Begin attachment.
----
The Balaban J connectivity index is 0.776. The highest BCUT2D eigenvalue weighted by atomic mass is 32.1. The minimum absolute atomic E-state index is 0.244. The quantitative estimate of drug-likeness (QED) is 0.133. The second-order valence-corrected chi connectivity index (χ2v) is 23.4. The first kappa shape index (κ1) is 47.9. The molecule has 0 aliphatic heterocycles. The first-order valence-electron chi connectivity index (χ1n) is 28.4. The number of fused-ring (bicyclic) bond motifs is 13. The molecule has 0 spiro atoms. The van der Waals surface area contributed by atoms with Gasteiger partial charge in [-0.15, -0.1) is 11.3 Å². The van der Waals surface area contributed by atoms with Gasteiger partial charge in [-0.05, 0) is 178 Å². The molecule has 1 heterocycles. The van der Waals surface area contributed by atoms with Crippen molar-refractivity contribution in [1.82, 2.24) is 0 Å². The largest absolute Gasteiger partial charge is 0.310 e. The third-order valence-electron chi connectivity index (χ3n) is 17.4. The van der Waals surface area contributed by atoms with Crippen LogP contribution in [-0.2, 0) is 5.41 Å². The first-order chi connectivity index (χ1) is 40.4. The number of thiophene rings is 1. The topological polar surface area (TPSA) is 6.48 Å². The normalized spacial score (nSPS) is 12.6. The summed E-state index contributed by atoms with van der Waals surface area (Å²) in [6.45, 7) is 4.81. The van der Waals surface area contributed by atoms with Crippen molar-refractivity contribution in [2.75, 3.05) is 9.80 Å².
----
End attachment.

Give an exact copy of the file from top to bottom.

The Balaban J connectivity index is 0.776. The highest BCUT2D eigenvalue weighted by atomic mass is 32.1. The minimum absolute atomic E-state index is 0.244. The quantitative estimate of drug-likeness (QED) is 0.133. The second-order valence-corrected chi connectivity index (χ2v) is 23.4. The first kappa shape index (κ1) is 47.9. The molecule has 0 aliphatic heterocycles. The first-order valence-electron chi connectivity index (χ1n) is 28.4. The number of fused-ring (bicyclic) bond motifs is 13. The molecule has 0 spiro atoms. The van der Waals surface area contributed by atoms with Gasteiger partial charge in [-0.15, -0.1) is 11.3 Å². The van der Waals surface area contributed by atoms with Gasteiger partial charge in [-0.05, 0) is 178 Å². The molecule has 1 heterocycles. The van der Waals surface area contributed by atoms with Crippen molar-refractivity contribution in [1.82, 2.24) is 0 Å². The largest absolute Gasteiger partial charge is 0.310 e. The third-order valence-electron chi connectivity index (χ3n) is 17.4. The van der Waals surface area contributed by atoms with Crippen LogP contribution in [-0.2, 0) is 5.41 Å². The first-order chi connectivity index (χ1) is 40.4. The number of thiophene rings is 1. The topological polar surface area (TPSA) is 6.48 Å². The normalized spacial score (nSPS) is 12.6. The summed E-state index contributed by atoms with van der Waals surface area (Å²) in [6.45, 7) is 4.81. The van der Waals surface area contributed by atoms with Crippen molar-refractivity contribution in [2.75, 3.05) is 9.80 Å².